Influencing councils

'Make My Council Fair' on funeral poverty

Funeral poverty has been ignored by local councils for a long time. Often their services overlook the needs of bereaved people on low incomes. As local people we need to ask them to do better.

Why not contact your council and ask them what they're doing to respond to rising funeral poverty? You can ask questions at public meetings or council surgeries. Alternatively write to your councillor. Click here to download a template letter below.

 To help you do this we've made some guidelines. Click here for a downloadable version of these guidelines

Burial sites and crematoria

Local councils still run most of the UK's crematoria and burial grounds. There have been very steep increases in the prices charged by local authorities and there are very large differences from one local authority to the next. Council websites should make their costs transparent, but many still do not. 

Ask your council

  1. Does your council publish fixed, comparable prices for cremations and burials on their website and are these easily accessible?
  2. Does your council review the prices they charge for cremations and burials and do you think they are fair and affordable?

Council-run funerals

Councils have the ability to run their own funeral services, employing a local funeral director to provide a low-cost service to residents. Good examples of this practice can be seen in Hounslow, Nottingham and Cardiff councils.

Have a look at:

Ask your council…

Has your council considered running its own low-cost funeral service?

Public Health Funerals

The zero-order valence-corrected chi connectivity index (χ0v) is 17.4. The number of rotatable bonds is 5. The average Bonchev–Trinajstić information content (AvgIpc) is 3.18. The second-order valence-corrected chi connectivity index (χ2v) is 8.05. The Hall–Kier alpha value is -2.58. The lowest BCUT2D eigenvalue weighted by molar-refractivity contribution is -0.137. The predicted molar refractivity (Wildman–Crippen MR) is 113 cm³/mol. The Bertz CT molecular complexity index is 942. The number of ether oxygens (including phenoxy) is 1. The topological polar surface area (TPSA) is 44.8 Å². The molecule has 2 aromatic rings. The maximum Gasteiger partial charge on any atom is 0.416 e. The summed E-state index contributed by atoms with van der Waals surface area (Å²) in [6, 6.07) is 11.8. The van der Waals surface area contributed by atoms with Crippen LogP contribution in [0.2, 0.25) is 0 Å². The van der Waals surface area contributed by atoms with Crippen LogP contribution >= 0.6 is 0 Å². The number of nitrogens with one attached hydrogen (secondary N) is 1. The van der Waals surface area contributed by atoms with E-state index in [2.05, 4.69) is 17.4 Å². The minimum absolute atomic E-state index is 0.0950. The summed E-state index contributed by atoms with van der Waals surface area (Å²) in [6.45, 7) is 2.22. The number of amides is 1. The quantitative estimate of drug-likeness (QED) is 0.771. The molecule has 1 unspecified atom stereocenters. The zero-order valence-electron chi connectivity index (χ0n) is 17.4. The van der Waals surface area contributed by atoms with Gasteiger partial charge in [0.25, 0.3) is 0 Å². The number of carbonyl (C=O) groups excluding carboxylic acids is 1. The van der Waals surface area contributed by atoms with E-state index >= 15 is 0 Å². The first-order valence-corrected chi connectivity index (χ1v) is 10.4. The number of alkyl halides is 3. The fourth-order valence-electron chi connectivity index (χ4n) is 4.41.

When there are no family or friends with the means to pay for a funeral, it becomes the responsibility of the hospital or council to provide a simple burial or cremation service. There is very little statutory guidance on councils' responsibilities around public health funerals, and there can be big differences in the way councils run them. The council will need to be satisfied that there’s no one who can pay for the funeral, but if friends and family are genuinely unable to pay, the council has a statutory responsibility to conduct a service.

Ask your council…

  1. Does your council have information on their role regarding public health funerals and what people can expect from public health funerals?
  2. Does your council allow friends and family to make the service meaningful, for instance by using music or readings to personalise the service?
  3. Does your council communicate to people that public health funerals are a simple, dignified option for people who can’t afford other options?

Clear information about paying for a funeral

When you’ve suffered bereavement and are struggling with the high cost of a funeral, you need clear, neutral information about your options. Very often this information simply doesn’t exist.

Ask your council…

  1. Do they provide a leaflet for residents with clear information about paying for a funeral?
  2. Do they make this leaflet available via registrars, bereavement services, GPs and other places that interact with grieving people?


Take action – write to your councilor 

Write to candidates and let them know that this is an issue which matters to voters. Click here to download a template letter.

Take action – speak to the local media

Get in contact with the media and explain what an important issue this is. Contact local newspapers and radio channels. If you can find local people with stories to share, even better.

Take action – social media